Beyond energy efficiency, there are now urgent challenges around the supply of resources, materials, food and water. After debating energy-efficiency for the last decade, the focus has shifted to include resource and material-efficiency. In this context, urban farming has emerged as a valid urban design strategy in Europe, where food is produced and consumed locally within city boundaries, turning disused sites into productive urban landscapes and community gardens. Agricultural activities allow for effective composting of organic waste, returning nutrients to the soil and improving biodiversity in the urban environment. Urban farming will help to feed the 9 billion by 2050 (predicted population growth, UN-Habitat forecast 2009). This paper reports on best practice of urban design principles in regard to materials flow, material recovery, adaptive re-use of building elements and components (‘design for disassembly’; prefabrication of modular building components), and other relevant strategies to implement zero waste by avoiding waste creation, reducing harmful consumption and changing behaviour. The paper touches on two important issues in regard to the rapid depletion of the world's natural resources: the construction sector and the education of architects and designers.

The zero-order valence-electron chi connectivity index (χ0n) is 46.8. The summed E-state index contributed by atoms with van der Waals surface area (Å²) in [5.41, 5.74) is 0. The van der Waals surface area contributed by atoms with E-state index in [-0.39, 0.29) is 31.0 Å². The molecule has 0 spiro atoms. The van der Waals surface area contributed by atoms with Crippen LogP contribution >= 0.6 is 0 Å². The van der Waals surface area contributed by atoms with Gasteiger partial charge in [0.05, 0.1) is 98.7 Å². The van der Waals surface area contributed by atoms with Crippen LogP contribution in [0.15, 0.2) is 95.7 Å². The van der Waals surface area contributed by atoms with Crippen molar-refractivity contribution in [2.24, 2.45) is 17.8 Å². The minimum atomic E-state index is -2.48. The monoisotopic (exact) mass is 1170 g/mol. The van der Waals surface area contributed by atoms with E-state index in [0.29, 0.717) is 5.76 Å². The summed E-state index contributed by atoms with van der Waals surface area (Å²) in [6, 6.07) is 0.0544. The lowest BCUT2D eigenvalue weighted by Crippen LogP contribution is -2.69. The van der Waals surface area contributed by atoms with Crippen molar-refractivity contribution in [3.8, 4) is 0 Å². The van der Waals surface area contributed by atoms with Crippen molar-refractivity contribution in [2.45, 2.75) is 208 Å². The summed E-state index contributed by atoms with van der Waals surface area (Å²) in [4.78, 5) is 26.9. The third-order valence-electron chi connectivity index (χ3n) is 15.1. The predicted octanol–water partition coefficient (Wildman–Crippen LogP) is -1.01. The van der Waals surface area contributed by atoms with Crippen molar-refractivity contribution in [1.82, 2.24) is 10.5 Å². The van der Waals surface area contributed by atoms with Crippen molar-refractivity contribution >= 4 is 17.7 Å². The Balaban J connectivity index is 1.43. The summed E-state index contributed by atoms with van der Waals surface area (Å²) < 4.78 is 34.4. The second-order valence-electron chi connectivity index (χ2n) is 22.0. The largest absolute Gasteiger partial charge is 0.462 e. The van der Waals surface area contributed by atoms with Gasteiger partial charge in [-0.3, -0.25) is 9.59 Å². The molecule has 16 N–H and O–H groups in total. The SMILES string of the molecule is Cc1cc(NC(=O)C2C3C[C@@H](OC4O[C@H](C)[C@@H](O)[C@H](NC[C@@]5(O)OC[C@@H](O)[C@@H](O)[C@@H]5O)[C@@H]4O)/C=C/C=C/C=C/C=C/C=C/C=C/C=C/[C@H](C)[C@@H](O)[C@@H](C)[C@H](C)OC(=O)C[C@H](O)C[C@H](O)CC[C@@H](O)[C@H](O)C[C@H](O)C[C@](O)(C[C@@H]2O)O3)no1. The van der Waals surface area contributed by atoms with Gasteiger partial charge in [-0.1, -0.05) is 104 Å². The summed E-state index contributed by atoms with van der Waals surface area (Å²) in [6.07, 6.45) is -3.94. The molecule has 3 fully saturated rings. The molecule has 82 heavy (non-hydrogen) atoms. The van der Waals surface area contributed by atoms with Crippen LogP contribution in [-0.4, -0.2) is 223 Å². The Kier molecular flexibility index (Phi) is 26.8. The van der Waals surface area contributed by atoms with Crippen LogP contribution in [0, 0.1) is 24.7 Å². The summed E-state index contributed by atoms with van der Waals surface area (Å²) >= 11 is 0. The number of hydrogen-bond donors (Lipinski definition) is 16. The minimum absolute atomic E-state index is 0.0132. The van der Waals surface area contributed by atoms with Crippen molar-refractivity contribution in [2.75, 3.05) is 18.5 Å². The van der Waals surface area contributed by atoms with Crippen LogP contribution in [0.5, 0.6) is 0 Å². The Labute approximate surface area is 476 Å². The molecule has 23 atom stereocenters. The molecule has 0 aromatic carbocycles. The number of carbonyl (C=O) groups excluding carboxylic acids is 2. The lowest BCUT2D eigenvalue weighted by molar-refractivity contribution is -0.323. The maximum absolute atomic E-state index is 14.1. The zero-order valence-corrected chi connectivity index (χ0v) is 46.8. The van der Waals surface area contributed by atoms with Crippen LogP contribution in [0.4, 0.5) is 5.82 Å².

The construction sector: Prefabricated multi-story timber buildings for inner-city living can set new benchmarks for minimizing construction wastage and for sustainable on-site assembly. Today, the construction and demolition (C&D) sector is one of the main producers of waste; it does not engage enough with waste minimization, waste avoidance and recycling. Education and research: It's still unclear how best to introduce a holistic understanding of these challenges and to better teach practical and affordable solutions to architects, urban designers, industrial designers, and so on.
One of the findings of this paper is that embedding ‘zero-waste’ requires strong industry leadership, new policies and effective education curricula, as well as raising awareness (education) and refocusing research agendas to bring about attitudinal change and the reduction of wasteful consumption.